When Jagriti came into being, Bengaluru had a slowly growing theatre culture that was dominated by big halls such as Chowdiah Memorial Hall and Rangashankara. Jagriti was designed specifically for theatre. The stage and the lighting both set Jagriti apart from other theatres in Bengaluru.
Jagriti has a 200-seat theatre built around a full-thrust stage that makes the performance a more intimate experience for the audience. Jagriti showcases chosen productions and carefully curated work every week. A member of the audience is greeted with a sense of warmth and takes home a lasting impression of the space and the performances. The show begins with the ringing of a bell. The space with its warmth manages to engage the audience.
The theatre over the years has hosted a plethora of performances and shows, ranging from comedies to tragedies to contemporary dance and so much more. The work that goes into making all these performances happen is a long-drawn and gruelling process that according to the founders and employees at Jagriti requires a great deal of commitment, dedication and talent. Jagriti doesn’t receive public or corporate funding, therefore, it runs on the sales of its tickets and educational programs.
Mrs. Raja tells us about the shift from being a production company to a full-fledged theatre: “There is a difference between 1982 and 2011. When we started as a production company our energies went into the scripts, rehearsals, the production angle. We didn’t have to worry about running a theatre with x number of seats. Now our focus has changed, we still have our own production company but we have this worry of brick and mortar and we have 11 people working with us.”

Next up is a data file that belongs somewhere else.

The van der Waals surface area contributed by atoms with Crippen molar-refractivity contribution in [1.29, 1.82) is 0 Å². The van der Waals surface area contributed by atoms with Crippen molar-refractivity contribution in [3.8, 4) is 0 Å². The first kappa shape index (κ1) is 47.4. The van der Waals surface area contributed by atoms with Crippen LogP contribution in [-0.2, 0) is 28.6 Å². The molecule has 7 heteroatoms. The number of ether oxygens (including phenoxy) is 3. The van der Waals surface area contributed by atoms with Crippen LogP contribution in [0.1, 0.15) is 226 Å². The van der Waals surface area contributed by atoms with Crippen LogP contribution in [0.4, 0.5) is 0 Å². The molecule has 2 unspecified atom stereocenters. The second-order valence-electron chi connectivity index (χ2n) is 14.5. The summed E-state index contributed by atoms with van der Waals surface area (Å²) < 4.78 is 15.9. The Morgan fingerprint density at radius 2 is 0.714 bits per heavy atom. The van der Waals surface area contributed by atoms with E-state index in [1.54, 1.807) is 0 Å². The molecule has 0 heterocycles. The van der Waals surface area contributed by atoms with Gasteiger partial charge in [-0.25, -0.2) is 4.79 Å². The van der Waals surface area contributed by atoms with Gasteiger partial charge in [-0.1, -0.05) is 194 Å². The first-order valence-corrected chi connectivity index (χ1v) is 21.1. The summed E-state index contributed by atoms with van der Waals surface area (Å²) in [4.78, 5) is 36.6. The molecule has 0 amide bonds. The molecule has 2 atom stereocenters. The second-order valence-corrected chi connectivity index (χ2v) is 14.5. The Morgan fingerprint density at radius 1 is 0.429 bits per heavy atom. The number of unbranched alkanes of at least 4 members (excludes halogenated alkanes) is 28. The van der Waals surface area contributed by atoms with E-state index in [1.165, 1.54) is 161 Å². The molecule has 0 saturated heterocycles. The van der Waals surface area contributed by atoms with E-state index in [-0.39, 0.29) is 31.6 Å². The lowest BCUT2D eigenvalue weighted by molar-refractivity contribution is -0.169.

The team at Jagriti comprises a group of passionate people who share between them a deep love for theatre. Rebecca Spurgeon, executive producer at Jagriti, handles the education programmes and is also a director and performer herself. She speaks about working at Jagriti for the last eight years, “It’s very interesting being here. I think the first team is very crucial. When we started we were literally just a building and it’s the team that creates the brand, it’s the team that decides what the vision is going to be, this is a small and intimate team that runs the theatre.”